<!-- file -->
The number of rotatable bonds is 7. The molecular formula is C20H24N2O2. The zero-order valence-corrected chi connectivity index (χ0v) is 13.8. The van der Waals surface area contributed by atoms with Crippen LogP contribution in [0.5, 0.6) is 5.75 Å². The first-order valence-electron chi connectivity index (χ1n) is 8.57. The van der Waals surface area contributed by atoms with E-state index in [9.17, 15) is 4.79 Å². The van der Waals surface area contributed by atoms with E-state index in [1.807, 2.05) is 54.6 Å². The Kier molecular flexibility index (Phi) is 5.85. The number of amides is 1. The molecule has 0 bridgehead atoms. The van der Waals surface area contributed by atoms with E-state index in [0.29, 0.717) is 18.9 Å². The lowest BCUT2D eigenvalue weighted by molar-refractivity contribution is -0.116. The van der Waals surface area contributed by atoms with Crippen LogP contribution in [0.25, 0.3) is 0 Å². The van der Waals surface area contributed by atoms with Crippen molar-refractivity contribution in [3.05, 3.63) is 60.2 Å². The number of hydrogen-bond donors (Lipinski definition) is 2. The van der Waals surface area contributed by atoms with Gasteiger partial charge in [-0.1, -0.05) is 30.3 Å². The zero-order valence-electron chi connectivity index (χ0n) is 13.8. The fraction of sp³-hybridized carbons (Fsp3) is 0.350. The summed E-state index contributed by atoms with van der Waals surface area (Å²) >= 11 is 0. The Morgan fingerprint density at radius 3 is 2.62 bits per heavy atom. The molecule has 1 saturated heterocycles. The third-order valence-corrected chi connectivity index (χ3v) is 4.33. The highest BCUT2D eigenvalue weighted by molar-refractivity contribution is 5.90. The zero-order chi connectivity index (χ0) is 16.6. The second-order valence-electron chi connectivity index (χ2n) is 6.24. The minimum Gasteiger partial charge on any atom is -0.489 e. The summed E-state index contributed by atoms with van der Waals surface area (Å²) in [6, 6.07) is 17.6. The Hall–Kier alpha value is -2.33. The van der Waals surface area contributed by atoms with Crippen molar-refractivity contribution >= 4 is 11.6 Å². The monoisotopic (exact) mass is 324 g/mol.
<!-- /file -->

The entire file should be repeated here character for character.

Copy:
The number of rotatable bonds is 7. The molecular formula is C20H24N2O2. The zero-order valence-corrected chi connectivity index (χ0v) is 13.8. The van der Waals surface area contributed by atoms with Crippen LogP contribution in [0.5, 0.6) is 5.75 Å². The first-order valence-electron chi connectivity index (χ1n) is 8.57. The van der Waals surface area contributed by atoms with E-state index in [9.17, 15) is 4.79 Å². The van der Waals surface area contributed by atoms with E-state index in [1.807, 2.05) is 54.6 Å². The Kier molecular flexibility index (Phi) is 5.85. The number of amides is 1. The molecule has 0 bridgehead atoms. The van der Waals surface area contributed by atoms with E-state index in [0.29, 0.717) is 18.9 Å². The lowest BCUT2D eigenvalue weighted by molar-refractivity contribution is -0.116. The van der Waals surface area contributed by atoms with Crippen LogP contribution in [0.25, 0.3) is 0 Å². The van der Waals surface area contributed by atoms with Crippen molar-refractivity contribution in [3.05, 3.63) is 60.2 Å². The number of hydrogen-bond donors (Lipinski definition) is 2. The van der Waals surface area contributed by atoms with Gasteiger partial charge in [-0.1, -0.05) is 30.3 Å². The zero-order valence-electron chi connectivity index (χ0n) is 13.8. The fraction of sp³-hybridized carbons (Fsp3) is 0.350. The summed E-state index contributed by atoms with van der Waals surface area (Å²) >= 11 is 0. The Morgan fingerprint density at radius 3 is 2.62 bits per heavy atom. The molecule has 1 saturated heterocycles. The third-order valence-corrected chi connectivity index (χ3v) is 4.33. The highest BCUT2D eigenvalue weighted by molar-refractivity contribution is 5.90. The zero-order chi connectivity index (χ0) is 16.6. The second-order valence-electron chi connectivity index (χ2n) is 6.24. The minimum Gasteiger partial charge on any atom is -0.489 e. The summed E-state index contributed by atoms with van der Waals surface area (Å²) in [6, 6.07) is 17.6. The Hall–Kier alpha value is -2.33. The van der Waals surface area contributed by atoms with Crippen molar-refractivity contribution >= 4 is 11.6 Å². The monoisotopic (exact) mass is 324 g/mol.